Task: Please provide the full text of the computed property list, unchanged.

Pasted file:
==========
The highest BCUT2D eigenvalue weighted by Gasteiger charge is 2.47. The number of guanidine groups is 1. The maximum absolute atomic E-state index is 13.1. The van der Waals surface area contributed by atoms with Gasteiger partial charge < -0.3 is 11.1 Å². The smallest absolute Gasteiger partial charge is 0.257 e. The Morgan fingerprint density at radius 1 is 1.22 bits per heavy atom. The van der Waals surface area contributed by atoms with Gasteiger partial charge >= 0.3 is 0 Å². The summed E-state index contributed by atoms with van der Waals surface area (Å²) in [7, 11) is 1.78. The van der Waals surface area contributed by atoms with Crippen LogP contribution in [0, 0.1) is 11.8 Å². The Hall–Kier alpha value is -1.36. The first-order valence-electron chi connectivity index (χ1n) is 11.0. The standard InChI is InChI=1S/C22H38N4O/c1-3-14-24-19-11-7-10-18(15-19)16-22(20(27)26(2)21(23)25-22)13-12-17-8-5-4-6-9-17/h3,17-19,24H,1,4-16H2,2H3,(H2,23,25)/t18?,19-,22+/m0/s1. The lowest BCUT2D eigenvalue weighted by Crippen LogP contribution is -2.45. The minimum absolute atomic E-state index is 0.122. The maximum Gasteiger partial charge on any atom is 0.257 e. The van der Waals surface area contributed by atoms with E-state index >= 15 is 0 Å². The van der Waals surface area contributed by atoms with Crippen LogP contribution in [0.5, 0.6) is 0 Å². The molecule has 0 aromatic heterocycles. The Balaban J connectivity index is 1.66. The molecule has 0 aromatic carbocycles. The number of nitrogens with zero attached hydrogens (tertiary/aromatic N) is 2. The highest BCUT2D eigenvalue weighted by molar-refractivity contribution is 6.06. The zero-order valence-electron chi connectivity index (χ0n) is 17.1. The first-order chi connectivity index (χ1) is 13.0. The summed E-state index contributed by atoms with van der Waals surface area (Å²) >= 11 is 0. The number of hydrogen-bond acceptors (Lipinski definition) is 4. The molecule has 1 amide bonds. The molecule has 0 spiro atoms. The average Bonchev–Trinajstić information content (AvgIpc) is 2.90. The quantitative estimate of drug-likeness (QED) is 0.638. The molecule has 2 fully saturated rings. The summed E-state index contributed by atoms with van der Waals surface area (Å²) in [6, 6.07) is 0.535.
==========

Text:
The highest BCUT2D eigenvalue weighted by Gasteiger charge is 2.47. The number of guanidine groups is 1. The maximum absolute atomic E-state index is 13.1. The van der Waals surface area contributed by atoms with Gasteiger partial charge < -0.3 is 11.1 Å². The smallest absolute Gasteiger partial charge is 0.257 e. The Morgan fingerprint density at radius 1 is 1.22 bits per heavy atom. The van der Waals surface area contributed by atoms with Gasteiger partial charge >= 0.3 is 0 Å². The summed E-state index contributed by atoms with van der Waals surface area (Å²) in [7, 11) is 1.78. The van der Waals surface area contributed by atoms with Crippen LogP contribution in [0, 0.1) is 11.8 Å². The Hall–Kier alpha value is -1.36. The first-order valence-electron chi connectivity index (χ1n) is 11.0. The standard InChI is InChI=1S/C22H38N4O/c1-3-14-24-19-11-7-10-18(15-19)16-22(20(27)26(2)21(23)25-22)13-12-17-8-5-4-6-9-17/h3,17-19,24H,1,4-16H2,2H3,(H2,23,25)/t18?,19-,22+/m0/s1. The lowest BCUT2D eigenvalue weighted by Crippen LogP contribution is -2.45. The minimum absolute atomic E-state index is 0.122. The maximum Gasteiger partial charge on any atom is 0.257 e. The van der Waals surface area contributed by atoms with E-state index >= 15 is 0 Å². The van der Waals surface area contributed by atoms with Crippen LogP contribution in [0.5, 0.6) is 0 Å². The molecule has 0 aromatic heterocycles. The Balaban J connectivity index is 1.66. The molecule has 0 aromatic carbocycles. The number of nitrogens with zero attached hydrogens (tertiary/aromatic N) is 2. The highest BCUT2D eigenvalue weighted by molar-refractivity contribution is 6.06. The zero-order valence-electron chi connectivity index (χ0n) is 17.1. The first-order chi connectivity index (χ1) is 13.0. The summed E-state index contributed by atoms with van der Waals surface area (Å²) >= 11 is 0. The number of hydrogen-bond acceptors (Lipinski definition) is 4. The molecule has 1 amide bonds. The molecule has 0 spiro atoms. The average Bonchev–Trinajstić information content (AvgIpc) is 2.90. The quantitative estimate of drug-likeness (QED) is 0.638. The molecule has 2 fully saturated rings. The summed E-state index contributed by atoms with van der Waals surface area (Å²) in [6, 6.07) is 0.535.